.Three Basic Issues is development continuous or discontinuous? is there one course of development for all children or many courses of development? nature or nurture? Resilient Children signs of resilient (ability to adapt effectively) children: person characteristics, a warm parental relationship, social support outside the immediate family, and community resources and opportunities Modeling also known as observational learning or imitation; part of social learning theory by Bandura ex. a baby claps her hands after her mother does; a teenager dresses like her friends Piaget’s Cognitive Development Theory Stages Sensorimotor (birth-2 yrs.), Pre-operational (2-7 yrs.), Concrete Operational (7-11 yrs.), Formal Operational (11 yrs. +) Equilibrium a balance Piaget thought children achieved between internal structures and information they encounter in their everyday worlds Information Processing a perspective where the human mind might also be viewed as a symbol-manipulating system through which information flows ex. information flow chart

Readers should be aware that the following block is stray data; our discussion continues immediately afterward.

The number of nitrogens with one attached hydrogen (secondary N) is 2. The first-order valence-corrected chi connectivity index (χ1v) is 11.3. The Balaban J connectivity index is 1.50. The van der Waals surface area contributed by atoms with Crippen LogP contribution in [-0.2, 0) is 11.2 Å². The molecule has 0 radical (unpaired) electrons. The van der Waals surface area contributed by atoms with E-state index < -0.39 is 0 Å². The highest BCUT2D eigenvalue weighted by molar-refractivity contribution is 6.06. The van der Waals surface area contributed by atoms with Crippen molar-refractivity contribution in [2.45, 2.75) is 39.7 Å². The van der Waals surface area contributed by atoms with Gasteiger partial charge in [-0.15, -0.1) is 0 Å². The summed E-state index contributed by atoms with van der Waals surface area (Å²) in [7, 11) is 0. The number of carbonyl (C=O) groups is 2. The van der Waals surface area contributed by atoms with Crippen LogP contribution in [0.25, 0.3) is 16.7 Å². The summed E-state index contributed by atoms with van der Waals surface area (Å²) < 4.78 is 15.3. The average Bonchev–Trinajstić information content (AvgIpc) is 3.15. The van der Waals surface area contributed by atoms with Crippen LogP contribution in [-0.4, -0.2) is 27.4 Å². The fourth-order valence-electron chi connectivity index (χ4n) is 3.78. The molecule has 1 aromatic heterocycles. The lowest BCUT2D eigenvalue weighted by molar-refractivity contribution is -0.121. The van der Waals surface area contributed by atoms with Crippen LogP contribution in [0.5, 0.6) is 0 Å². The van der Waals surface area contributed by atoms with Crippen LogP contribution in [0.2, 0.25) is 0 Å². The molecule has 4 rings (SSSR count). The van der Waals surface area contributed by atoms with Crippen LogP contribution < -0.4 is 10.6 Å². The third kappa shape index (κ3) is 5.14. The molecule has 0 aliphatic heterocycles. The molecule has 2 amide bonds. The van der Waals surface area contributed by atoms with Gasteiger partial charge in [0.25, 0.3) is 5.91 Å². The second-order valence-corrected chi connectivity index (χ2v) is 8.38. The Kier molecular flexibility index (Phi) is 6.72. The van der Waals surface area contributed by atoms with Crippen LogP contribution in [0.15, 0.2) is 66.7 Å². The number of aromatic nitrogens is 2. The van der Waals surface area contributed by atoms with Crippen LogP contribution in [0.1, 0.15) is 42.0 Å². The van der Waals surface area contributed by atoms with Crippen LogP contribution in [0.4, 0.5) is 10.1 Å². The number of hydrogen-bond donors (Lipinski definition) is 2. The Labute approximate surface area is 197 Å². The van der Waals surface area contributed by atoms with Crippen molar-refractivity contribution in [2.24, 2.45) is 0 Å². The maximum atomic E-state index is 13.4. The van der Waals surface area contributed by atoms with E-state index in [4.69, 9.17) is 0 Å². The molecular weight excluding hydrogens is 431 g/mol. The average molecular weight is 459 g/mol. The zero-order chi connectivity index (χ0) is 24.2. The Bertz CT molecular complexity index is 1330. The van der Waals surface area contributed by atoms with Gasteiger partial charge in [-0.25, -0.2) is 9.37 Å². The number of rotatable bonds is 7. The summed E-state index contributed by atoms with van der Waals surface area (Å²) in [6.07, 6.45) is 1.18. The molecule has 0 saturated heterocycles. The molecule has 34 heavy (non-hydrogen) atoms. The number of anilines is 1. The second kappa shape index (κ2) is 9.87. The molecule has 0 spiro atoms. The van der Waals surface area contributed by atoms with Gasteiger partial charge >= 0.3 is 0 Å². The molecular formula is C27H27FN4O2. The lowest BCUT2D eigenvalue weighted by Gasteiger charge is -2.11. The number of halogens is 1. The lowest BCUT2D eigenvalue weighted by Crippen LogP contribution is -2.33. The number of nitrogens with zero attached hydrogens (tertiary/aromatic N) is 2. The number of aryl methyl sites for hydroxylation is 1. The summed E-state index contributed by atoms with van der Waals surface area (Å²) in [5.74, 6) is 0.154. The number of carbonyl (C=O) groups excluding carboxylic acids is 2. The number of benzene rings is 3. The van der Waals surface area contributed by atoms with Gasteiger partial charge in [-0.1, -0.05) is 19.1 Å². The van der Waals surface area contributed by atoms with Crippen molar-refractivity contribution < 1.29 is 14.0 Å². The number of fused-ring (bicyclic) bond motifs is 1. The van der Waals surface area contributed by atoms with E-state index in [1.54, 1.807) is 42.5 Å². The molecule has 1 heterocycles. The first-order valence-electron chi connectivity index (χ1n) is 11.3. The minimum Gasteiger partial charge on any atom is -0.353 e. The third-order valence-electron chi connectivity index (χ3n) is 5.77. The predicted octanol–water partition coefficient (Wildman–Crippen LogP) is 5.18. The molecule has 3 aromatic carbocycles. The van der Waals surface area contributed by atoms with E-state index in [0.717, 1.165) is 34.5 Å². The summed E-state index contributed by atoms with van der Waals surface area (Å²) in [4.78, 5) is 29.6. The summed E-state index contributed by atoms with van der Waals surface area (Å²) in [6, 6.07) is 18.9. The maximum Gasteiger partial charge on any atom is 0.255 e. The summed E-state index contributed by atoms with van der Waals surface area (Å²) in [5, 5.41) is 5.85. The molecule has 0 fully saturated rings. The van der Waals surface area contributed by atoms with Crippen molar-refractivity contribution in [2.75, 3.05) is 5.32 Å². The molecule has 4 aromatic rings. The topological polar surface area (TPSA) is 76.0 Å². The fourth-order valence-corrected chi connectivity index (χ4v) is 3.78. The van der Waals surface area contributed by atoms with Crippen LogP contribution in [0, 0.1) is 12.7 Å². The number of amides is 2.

Developmental Cognitive Neuroscience studies the relationship between changes in the brain and the developing child’s cognitive processing and behavior patterns Vgotsky’s Socioculture Theory focuses on how culture (values, beliefs, customs and skills) is transmitted to the next generation – believes social interaction is vital for cognitive development Ecological Systems Theory views the child as developing within a complex system of relationships affected by multiple levels of the surrounding environment – Meso, Exo, and Macro (see pictures in notes) Dynamic Systems says that the child’s mind, body, physical and social worlds form an integrated system that guides mastery of new skills – this system is constantly in motion Down Syndrome results from problems with the 21st chromosome (sometimes called trisomy 21) – the most common chromosomal disorder – consequences include: mental retardation, memory and speech problems, limited vocabulary, and slow motor development; also have distinct physical features (short, stocky and a flattened face with almond shaped eyes) – at higher risk if the mom is older Sex Chromosome Abnormalities problems with the X or Y chromosomes such as XYY syndrome, XXX syndrome, Klinefelter syndrome, and Turner syndrome Family Influences on Development direct: two-person relationships indirect: third parties (co-parenting) Schools Influences on Development children spend an average of 14,000 hours in school by high school graduation – parent-school contact supports development at all ages ex. children with high involved parents achieve especially well Range of Reaction each person’s unique, genetically determined response to the environment ex. intellectual ranges Canalization the tendency of heredity to restrict the development of some characteristics to just one or a few outcomes – a behavior that is strongly canalized develops similarly in a wide range of environments